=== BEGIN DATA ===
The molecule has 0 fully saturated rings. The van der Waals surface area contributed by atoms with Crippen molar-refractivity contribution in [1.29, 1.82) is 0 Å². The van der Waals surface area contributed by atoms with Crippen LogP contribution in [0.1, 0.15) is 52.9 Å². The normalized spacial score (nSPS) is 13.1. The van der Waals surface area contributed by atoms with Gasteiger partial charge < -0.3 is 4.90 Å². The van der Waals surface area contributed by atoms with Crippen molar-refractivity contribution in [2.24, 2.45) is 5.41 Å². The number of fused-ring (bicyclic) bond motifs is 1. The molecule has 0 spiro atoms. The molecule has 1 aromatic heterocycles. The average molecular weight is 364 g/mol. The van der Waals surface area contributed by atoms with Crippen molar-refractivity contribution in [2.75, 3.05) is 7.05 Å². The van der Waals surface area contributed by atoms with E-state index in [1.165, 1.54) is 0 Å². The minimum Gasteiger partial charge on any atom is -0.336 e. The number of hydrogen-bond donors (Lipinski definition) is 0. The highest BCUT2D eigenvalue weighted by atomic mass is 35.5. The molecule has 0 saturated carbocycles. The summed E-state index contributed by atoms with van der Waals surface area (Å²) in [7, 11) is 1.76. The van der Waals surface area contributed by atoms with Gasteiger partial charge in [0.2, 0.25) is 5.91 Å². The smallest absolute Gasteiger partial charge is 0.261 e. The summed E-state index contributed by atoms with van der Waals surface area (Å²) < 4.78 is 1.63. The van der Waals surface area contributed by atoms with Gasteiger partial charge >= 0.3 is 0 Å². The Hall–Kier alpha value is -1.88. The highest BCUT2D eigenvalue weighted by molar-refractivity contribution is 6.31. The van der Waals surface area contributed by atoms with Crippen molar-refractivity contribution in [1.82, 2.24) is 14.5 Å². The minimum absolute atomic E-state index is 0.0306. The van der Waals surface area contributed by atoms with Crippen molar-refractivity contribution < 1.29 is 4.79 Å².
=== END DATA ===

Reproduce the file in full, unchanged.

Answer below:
The molecule has 0 fully saturated rings. The van der Waals surface area contributed by atoms with Crippen molar-refractivity contribution in [1.29, 1.82) is 0 Å². The van der Waals surface area contributed by atoms with Crippen LogP contribution in [0.1, 0.15) is 52.9 Å². The normalized spacial score (nSPS) is 13.1. The van der Waals surface area contributed by atoms with Gasteiger partial charge < -0.3 is 4.90 Å². The van der Waals surface area contributed by atoms with Crippen molar-refractivity contribution in [2.24, 2.45) is 5.41 Å². The number of fused-ring (bicyclic) bond motifs is 1. The molecule has 0 spiro atoms. The molecule has 1 aromatic heterocycles. The average molecular weight is 364 g/mol. The van der Waals surface area contributed by atoms with Crippen molar-refractivity contribution in [2.75, 3.05) is 7.05 Å². The van der Waals surface area contributed by atoms with E-state index in [1.165, 1.54) is 0 Å². The minimum Gasteiger partial charge on any atom is -0.336 e. The number of hydrogen-bond donors (Lipinski definition) is 0. The highest BCUT2D eigenvalue weighted by atomic mass is 35.5. The molecule has 0 saturated carbocycles. The summed E-state index contributed by atoms with van der Waals surface area (Å²) in [7, 11) is 1.76. The van der Waals surface area contributed by atoms with Gasteiger partial charge in [0.2, 0.25) is 5.91 Å². The smallest absolute Gasteiger partial charge is 0.261 e. The summed E-state index contributed by atoms with van der Waals surface area (Å²) < 4.78 is 1.63. The van der Waals surface area contributed by atoms with Gasteiger partial charge >= 0.3 is 0 Å². The Hall–Kier alpha value is -1.88. The highest BCUT2D eigenvalue weighted by molar-refractivity contribution is 6.31. The van der Waals surface area contributed by atoms with Crippen molar-refractivity contribution in [1.82, 2.24) is 14.5 Å². The minimum absolute atomic E-state index is 0.0306. The van der Waals surface area contributed by atoms with Crippen molar-refractivity contribution < 1.29 is 4.79 Å².